Two youths operating from Tongi had been selling fake national identity cards for the last one and a half months.
Police nabbed the duo on Friday night and seized 53,100 forged NID cards, Joint Commissioner Monirul Islam of Dhaka Metropolitan Police said yesterday.
According to police, this was so far the largest haul of forged NID cards.
The detainees, Mohammad Aminul Islam alias Mamun, 23, and Mohammad Tawfique Islam, 25, were also found possessing photographs of 36,300 people for purposes of producing the forged documents.
“The photos were obtained from unscrupulous studios and job placement agencies which receive scores of curriculum vitae,” said Monirul during a press briefing at the DMP media cell.
The youths have confessed that they mainly distributed the fake NID cards via retailers selling phone SIM cards, said Inspector Abul Kalam Azad of Kadamtali Police Station.
“These retailers assist unscrupulous people to obtain SIM cards without proper authentication. These SIM cards could be used to conduct illegal activities without leaving a trace.”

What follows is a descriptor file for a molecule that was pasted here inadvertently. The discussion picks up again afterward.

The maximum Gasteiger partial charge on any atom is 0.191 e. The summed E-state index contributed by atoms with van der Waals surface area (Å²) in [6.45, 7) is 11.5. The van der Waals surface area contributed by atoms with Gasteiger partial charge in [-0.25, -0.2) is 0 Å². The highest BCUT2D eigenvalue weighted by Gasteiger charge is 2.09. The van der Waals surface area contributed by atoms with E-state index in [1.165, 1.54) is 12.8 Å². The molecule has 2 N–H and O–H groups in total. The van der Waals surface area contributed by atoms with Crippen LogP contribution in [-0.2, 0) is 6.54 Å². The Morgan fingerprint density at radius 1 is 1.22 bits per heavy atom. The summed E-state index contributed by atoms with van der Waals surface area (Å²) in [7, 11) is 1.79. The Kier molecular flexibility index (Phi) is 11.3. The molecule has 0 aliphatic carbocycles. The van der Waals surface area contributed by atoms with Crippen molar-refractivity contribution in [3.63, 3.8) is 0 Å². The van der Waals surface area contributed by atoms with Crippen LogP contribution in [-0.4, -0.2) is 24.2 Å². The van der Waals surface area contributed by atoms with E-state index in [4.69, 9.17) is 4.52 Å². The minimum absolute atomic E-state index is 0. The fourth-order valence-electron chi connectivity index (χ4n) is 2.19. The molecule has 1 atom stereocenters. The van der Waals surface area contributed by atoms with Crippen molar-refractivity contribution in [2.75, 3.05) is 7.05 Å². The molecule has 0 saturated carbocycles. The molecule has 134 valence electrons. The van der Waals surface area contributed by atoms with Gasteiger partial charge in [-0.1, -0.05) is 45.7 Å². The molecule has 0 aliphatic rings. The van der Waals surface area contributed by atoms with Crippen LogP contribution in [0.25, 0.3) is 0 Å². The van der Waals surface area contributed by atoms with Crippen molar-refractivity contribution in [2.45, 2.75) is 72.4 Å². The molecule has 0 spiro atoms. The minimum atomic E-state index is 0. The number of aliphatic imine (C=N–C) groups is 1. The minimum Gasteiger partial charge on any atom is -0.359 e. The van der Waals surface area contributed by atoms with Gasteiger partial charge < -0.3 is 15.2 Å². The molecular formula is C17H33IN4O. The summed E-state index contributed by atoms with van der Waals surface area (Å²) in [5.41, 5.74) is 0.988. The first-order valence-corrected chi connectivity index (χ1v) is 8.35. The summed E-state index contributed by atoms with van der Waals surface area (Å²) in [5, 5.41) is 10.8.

These fake cards sold from Tk 25 to Tk 30 each.
A police team led by Krishna Chandra Mitra, a sub-inspector of Kadamtali Police Station, caught Mamun with 4,650 fake NID cards during a raid at East Dholaipar in Kadamtali of Dhaka around 10:15pm on Friday.
“After quizzing Mamun, we raided a house on Sher-e-Bangla Road in Arichpur of Tongi and arrested Tawfique Islam. We recovered the rest of the dump from this house,” Krishna said.
The fake cards were produced using two printers, a desktop computer and 20 printer cartridges.
The national ID card can be forged with any basic office equipment, said Mohsin Ali, director of operations of the National Identification Card project.
This type of forgery will no longer happen once smart cards are introduced, he added.
The NID card is the only document for identifying voters at poling stations as well as being access points to the personal details of a citizen.
The forgery also poses a threat to financial institutions as they have no system in place to verify whether a client has submitted the photocopy of a real NID card, according to top bank officials.
“The national ID card is the primary identification document we require from our clients. However, we don't have a database of citizens to verify whether or not the cards are fake,” said Shafiqul Alam, managing director of Jamuna Bank.
Deputy Commissioner of DMP (media) Masudur Rahman said, “These forged ID cards can be used by small extortionists and up to top-notch criminals. That is why sometimes it becomes so difficult to bust crime.”